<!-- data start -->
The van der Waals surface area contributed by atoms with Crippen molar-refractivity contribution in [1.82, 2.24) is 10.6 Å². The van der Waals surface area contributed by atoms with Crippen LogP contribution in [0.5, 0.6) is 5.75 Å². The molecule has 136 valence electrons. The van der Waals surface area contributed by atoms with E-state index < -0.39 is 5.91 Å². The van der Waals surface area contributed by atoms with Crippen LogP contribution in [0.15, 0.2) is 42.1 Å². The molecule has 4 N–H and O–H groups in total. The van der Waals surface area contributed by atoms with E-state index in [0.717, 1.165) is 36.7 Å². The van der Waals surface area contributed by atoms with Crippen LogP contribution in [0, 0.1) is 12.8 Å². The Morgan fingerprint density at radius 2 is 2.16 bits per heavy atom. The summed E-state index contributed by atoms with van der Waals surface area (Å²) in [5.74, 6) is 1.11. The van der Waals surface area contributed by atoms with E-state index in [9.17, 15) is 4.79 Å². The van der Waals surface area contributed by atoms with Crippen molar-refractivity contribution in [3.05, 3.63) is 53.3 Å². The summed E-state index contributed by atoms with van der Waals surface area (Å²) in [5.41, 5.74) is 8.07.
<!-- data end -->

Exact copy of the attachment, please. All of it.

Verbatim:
The van der Waals surface area contributed by atoms with Crippen molar-refractivity contribution in [1.82, 2.24) is 10.6 Å². The van der Waals surface area contributed by atoms with Crippen LogP contribution in [0.5, 0.6) is 5.75 Å². The molecule has 136 valence electrons. The van der Waals surface area contributed by atoms with E-state index < -0.39 is 5.91 Å². The van der Waals surface area contributed by atoms with Crippen LogP contribution in [0.15, 0.2) is 42.1 Å². The molecule has 4 N–H and O–H groups in total. The van der Waals surface area contributed by atoms with E-state index in [0.717, 1.165) is 36.7 Å². The van der Waals surface area contributed by atoms with Crippen LogP contribution in [0, 0.1) is 12.8 Å². The Morgan fingerprint density at radius 2 is 2.16 bits per heavy atom. The summed E-state index contributed by atoms with van der Waals surface area (Å²) in [5.74, 6) is 1.11. The van der Waals surface area contributed by atoms with E-state index in [9.17, 15) is 4.79 Å². The van der Waals surface area contributed by atoms with Crippen molar-refractivity contribution in [3.05, 3.63) is 53.3 Å². The summed E-state index contributed by atoms with van der Waals surface area (Å²) in [5.41, 5.74) is 8.07.